‘In silence there is eloquence. Stop weaving – and see how the pattern improves.’ (Rumi)
In a culture of noise, in the midst of clamouring voices seeking cut-through in the public space, the notion of silence can feel strange, unsettling, counter-intuitive. We may have learned, discerned, that she or he who speaks loudest is heard. Yet silence, too, can be deafening. When we stop, pause, breathe, all that lay buried, hidden, beneath the surface may rise, unexpectedly and uninvitedly, into awareness. It can feel like, all of a sudden, our every thought or feeling is screaming for attention.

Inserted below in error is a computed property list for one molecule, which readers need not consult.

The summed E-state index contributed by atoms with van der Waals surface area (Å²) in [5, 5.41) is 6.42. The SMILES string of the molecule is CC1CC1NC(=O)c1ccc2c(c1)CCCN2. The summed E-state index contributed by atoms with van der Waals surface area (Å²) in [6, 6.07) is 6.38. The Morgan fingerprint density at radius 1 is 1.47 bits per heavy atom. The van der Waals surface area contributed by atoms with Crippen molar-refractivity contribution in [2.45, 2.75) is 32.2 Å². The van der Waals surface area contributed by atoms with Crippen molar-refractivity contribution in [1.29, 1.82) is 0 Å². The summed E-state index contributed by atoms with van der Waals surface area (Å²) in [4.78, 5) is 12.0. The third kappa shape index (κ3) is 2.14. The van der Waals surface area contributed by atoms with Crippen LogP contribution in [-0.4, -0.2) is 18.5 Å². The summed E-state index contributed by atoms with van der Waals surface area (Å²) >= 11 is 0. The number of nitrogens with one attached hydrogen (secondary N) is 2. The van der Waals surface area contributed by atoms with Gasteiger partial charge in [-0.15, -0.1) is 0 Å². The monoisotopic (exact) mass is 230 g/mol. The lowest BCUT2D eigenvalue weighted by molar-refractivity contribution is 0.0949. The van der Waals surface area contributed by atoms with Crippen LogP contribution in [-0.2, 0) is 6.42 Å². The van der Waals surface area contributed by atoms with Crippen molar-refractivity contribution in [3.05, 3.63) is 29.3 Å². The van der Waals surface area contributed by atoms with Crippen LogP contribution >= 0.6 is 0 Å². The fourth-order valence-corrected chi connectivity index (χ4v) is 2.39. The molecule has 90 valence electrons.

Perhaps unsurprisingly, we often avoid silence, resist making space for it, or fill our minds, hearts and bodies with all kinds of stimuli to hold it at a safe distance. It may feel better, more familiar, to stay busy, then to complain with self-justification that we have no time. Coaching and action learning, or prayer, can feel like slamming the brakes on, or like sliding into weird slow motion, to allow the questions we don’t ask to sink deep. Yet, in silence, we may find revelation. We may discover peace.
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